Jimmy Butler, Krys Faber

NBA Draft: Second rounders you hope your team gets

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Every year somebody gets drafted in the second round and by December we’re already asking how so many teams missed on him. Call it the Landry Fields effect.

It’s impossible to predict who that will be out of the 2011 NBA Draft, but we can take a few guesses.

Here are some second rounders to watch — and to be happy when your team drafts him.

Jimmy Butler, 6’8” small forward, Marquette: Everybody wants this guy to make it. He has one of the best stories in the draft — kicked out of his home by his mother at 13 and made homeless, living on friends couches (playing hoops at the local high school) until a family took him in, ala the “Blind Side.” Thing is, the guy can play and impressed teams at his workouts. He actually has a little Landry Fields in him — one of those guys who can do a little bit of everything well. The key is he can defend so that should get him minutes.

Malcolm Lee, 6’5” shooting guard, UCLA: Speaking of guys who can defend — other teams have been bringing him in to work with the elite guys in this draft, because they know Lee will make them work or it. He’s long and athletic and guys who come out of UCLA seem to blossom as a pro in a way they do not for Ben Howland. He’s got to improve his shot — he hit just 29.5 percent from three last year.

E’Twaun Moore, 6’4” shooting guard, Purdue: He is a favorite second round sleeper for a lot of teams. If you can get a shooter in the second round that’s a winner, and he has NBA range (40 percent from three last season). Another guy with a well-rounded game. He’s not an explosive athlete and a bit small for the position, but he just plays tough.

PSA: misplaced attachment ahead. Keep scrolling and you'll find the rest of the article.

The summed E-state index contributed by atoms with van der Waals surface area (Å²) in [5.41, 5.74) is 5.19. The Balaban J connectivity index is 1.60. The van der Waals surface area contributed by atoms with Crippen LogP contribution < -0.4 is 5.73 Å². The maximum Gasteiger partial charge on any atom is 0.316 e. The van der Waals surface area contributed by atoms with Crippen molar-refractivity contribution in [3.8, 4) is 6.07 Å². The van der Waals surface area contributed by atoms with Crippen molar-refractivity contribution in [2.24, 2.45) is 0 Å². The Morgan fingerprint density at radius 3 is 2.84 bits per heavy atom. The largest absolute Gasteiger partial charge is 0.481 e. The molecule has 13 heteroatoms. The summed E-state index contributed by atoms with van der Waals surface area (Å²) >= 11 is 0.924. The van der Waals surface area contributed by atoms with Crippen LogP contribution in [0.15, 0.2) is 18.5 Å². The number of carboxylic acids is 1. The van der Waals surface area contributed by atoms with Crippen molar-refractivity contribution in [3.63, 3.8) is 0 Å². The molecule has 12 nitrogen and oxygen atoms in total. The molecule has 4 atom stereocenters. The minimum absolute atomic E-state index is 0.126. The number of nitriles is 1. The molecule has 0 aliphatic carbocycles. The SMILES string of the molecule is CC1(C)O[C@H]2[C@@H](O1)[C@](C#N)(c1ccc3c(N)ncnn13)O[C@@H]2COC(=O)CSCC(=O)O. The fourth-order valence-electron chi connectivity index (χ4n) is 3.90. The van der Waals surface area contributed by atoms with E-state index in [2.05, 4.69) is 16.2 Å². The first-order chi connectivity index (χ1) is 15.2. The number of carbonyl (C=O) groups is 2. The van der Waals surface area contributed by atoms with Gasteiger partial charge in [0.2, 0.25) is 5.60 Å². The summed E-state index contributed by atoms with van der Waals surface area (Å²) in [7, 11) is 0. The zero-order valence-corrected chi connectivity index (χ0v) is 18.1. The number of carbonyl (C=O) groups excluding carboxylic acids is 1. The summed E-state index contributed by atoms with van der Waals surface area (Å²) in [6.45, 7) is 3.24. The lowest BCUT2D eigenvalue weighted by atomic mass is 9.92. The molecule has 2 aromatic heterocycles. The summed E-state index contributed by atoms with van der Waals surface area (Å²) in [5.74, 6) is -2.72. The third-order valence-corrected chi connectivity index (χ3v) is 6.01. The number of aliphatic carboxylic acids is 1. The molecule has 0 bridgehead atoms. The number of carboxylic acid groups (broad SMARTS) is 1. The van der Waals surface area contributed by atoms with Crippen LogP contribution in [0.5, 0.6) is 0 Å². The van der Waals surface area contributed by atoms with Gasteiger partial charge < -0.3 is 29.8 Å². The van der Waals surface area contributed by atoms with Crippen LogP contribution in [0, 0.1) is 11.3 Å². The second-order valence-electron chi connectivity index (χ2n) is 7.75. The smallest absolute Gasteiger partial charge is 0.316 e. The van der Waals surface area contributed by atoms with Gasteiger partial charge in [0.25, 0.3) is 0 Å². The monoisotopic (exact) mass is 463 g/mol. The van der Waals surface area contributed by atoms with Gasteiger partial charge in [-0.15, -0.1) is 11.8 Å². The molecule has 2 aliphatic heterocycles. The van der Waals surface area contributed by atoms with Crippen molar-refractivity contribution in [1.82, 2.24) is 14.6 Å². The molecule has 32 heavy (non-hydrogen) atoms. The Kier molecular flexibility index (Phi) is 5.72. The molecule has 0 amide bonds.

Malcolm Thomas, 6’9” power forward, San Diego State: He was overshadowed by Kawhi Leonard but Thomas is a smooth player and good athlete who can finish at the rim. He is long, can defend and is a good shot blocker. There are concerns about his size at the four, and he doesn’t have an offensive game outside the paint (his offense is pretty raw generally) but teams are intrigued with his potential.

Diante Garrett, 6’4” point guard, Iowa State: He wasn’t drawing a lot of interest during the season, but when he got into workouts (starting at Portsmouth Invitational) teams liked what they saw. He’s a tall point guard with a quick first step. His natural inclination is to be a facilitator, but he needs to improve his shot and cut down the turnovers. This is a guy that may spend a year in the D-League, but a few years from now may be a quality rotation player.